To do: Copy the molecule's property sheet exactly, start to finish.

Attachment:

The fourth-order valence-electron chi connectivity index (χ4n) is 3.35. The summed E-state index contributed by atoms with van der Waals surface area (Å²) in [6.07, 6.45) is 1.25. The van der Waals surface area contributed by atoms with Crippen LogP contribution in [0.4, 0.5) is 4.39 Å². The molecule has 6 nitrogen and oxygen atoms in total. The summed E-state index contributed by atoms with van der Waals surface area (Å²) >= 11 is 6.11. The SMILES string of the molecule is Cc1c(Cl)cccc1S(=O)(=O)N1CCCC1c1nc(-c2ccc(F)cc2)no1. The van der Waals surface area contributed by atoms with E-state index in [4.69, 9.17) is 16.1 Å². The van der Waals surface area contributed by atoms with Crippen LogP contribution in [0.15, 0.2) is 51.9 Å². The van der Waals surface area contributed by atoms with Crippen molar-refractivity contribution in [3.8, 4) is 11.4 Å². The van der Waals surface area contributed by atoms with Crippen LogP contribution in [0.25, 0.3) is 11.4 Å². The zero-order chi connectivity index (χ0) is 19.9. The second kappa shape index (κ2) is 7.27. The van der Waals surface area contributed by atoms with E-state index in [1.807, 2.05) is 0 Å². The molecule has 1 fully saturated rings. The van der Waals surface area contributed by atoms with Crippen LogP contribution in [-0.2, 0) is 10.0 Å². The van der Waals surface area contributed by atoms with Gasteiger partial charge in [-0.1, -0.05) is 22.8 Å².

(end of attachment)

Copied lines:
The fourth-order valence-electron chi connectivity index (χ4n) is 3.35. The summed E-state index contributed by atoms with van der Waals surface area (Å²) in [6.07, 6.45) is 1.25. The van der Waals surface area contributed by atoms with Crippen LogP contribution in [0.4, 0.5) is 4.39 Å². The molecule has 6 nitrogen and oxygen atoms in total. The summed E-state index contributed by atoms with van der Waals surface area (Å²) >= 11 is 6.11. The SMILES string of the molecule is Cc1c(Cl)cccc1S(=O)(=O)N1CCCC1c1nc(-c2ccc(F)cc2)no1. The van der Waals surface area contributed by atoms with E-state index in [4.69, 9.17) is 16.1 Å². The van der Waals surface area contributed by atoms with Crippen LogP contribution in [0.15, 0.2) is 51.9 Å². The van der Waals surface area contributed by atoms with Crippen molar-refractivity contribution in [3.8, 4) is 11.4 Å². The van der Waals surface area contributed by atoms with Crippen LogP contribution in [0.25, 0.3) is 11.4 Å². The zero-order chi connectivity index (χ0) is 19.9. The second kappa shape index (κ2) is 7.27. The van der Waals surface area contributed by atoms with E-state index in [1.807, 2.05) is 0 Å². The molecule has 1 fully saturated rings. The van der Waals surface area contributed by atoms with Crippen LogP contribution in [-0.2, 0) is 10.0 Å². The van der Waals surface area contributed by atoms with Gasteiger partial charge in [-0.1, -0.05) is 22.8 Å².